We finally get behind the wheel of the brand new BMW EV – The i3 – Io find out if it truly is a new dawn for Sheer Driving Pleasure.
Earlier this year, BMW launched its brand new BMW i3 electric car at simultaneous events in London, Beijing, and New York. It was a watershed moment for the Bavarian giant, since it was the culmination of five years of research, planning, and execution on a new vehicle program that represents the company’s vision for the future of mobility. I was fortunate enough to be present in London to see the unveiling on at least one of the three continents. Well, I saw the others as well, albeit through a live video feed that connected all three events.
A few months after that I had the first opportunity to take a ride in the BMW i3 – around a purpose built half-kilometre track inside the BMW pavilion at the Frankfurt Motor Show. It was quite a surreal experience – to be driven around inside a building, in a car that drives eerily along (in complete silence) as show-goers stop for pictures and then go on their way to whichever displays caught their attention.
On both these occasions, I had tasted first blood – but now I was itching to get behind the wheel to find out for myself if this new EV really did feel like a BMW. The all-important question was – is this truly the EV equivalent of Sheer Driving Pleasure? In other words, does it deserve the blue-and-white propeller on its carbon fibre bonnet?
Well, we headed to the land of the windmills to find out – Holland. Amsterdam, is famous for many things – most of which are out-of-bounds for an auto magazine to address – but I bet you didn’t know that the Dutch capital city is also home to 700 charging stations. That’s why we were there, of course! The narrow streets would also serve to demonstrate the advantage of the i3’s compact proportions – as you fight tooth-and-nail for road space with the thousands of cyclists in the city. If you can complete a walk in Amsterdam without staring death at hands of a cyclist in the face, you have far better motor skills and reflexes than I.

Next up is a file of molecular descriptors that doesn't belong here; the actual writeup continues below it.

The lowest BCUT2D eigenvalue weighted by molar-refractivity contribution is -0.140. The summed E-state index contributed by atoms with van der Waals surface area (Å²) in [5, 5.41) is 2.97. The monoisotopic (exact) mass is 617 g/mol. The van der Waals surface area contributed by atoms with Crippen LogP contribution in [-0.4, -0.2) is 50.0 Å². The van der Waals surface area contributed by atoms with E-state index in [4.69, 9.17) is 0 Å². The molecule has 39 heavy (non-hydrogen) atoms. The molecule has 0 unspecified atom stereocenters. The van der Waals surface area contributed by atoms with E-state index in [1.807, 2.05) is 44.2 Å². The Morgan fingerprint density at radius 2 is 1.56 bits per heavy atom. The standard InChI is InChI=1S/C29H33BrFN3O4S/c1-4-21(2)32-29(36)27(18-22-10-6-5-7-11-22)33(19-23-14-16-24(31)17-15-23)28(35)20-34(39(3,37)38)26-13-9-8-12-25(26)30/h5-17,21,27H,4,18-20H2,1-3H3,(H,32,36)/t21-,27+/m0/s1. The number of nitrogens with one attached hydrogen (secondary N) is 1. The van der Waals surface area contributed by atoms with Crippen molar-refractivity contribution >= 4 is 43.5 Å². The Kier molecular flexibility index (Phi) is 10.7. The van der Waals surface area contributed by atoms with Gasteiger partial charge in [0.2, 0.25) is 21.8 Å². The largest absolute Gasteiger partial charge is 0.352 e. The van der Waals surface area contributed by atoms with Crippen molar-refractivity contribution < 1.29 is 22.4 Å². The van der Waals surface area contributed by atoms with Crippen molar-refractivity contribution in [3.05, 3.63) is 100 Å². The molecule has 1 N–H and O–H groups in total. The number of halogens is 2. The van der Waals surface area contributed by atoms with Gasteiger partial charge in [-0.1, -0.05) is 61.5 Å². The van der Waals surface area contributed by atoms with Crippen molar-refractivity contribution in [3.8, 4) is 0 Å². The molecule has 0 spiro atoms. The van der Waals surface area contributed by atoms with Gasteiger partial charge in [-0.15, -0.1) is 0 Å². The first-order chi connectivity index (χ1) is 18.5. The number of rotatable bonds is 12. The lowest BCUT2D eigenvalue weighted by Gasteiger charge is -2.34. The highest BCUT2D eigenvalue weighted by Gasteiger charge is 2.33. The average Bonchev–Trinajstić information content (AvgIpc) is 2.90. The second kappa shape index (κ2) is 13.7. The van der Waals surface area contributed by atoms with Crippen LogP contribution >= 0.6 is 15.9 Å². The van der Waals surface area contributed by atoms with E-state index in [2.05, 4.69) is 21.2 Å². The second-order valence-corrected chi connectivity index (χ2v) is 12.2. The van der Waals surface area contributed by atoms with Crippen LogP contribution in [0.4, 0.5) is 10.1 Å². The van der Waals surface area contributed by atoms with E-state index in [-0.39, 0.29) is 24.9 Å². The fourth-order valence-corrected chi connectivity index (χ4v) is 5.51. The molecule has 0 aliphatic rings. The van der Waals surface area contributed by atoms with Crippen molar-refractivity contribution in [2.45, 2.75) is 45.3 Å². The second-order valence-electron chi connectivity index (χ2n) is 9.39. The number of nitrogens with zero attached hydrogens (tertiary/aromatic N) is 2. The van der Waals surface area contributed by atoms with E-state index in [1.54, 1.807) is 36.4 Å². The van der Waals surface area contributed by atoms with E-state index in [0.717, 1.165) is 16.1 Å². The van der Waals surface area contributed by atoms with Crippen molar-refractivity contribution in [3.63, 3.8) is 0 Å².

Anyway, back to the BMW i3. As you approach the car, you’re thankful that BMW has changed little compared with the first concept car that was shown a couple of years ago. This is no watered down derivative. This really does look like the future of motoring. The rear lights are cleverly encased in the tailgate. In front, the kidney grille is wide, and appears to glow as you move along. In profile, the wheels fill their arches fully, and the shape of the greenhouse appears to have been sculpted in the wind tunnel.
On the inside, it’s even more of a departure from convention. The suicide doors give you plenty of access to an airy cabin. Two TFT screens display all the information that you’ll ever need. The one in the centre is a 10.2-inch wide-screen that appears to be floating atop the dashboard. The dashboard itself appears to hover inside the cabin. The materials seem to be largely recycled. It’s just a fresh take on an automotive interior. I did hear some complaints from BMW traditionalists at Frankfurt, but, personally, I think the interior is warm, welcoming, novel, and very well thought out – not to mention impeccably put together. I can’t say the same for the suicide doors though, which can be a bit of a nuisance – but the advantage is that access to the rear seat is excellent. And legroom isn’t bad either.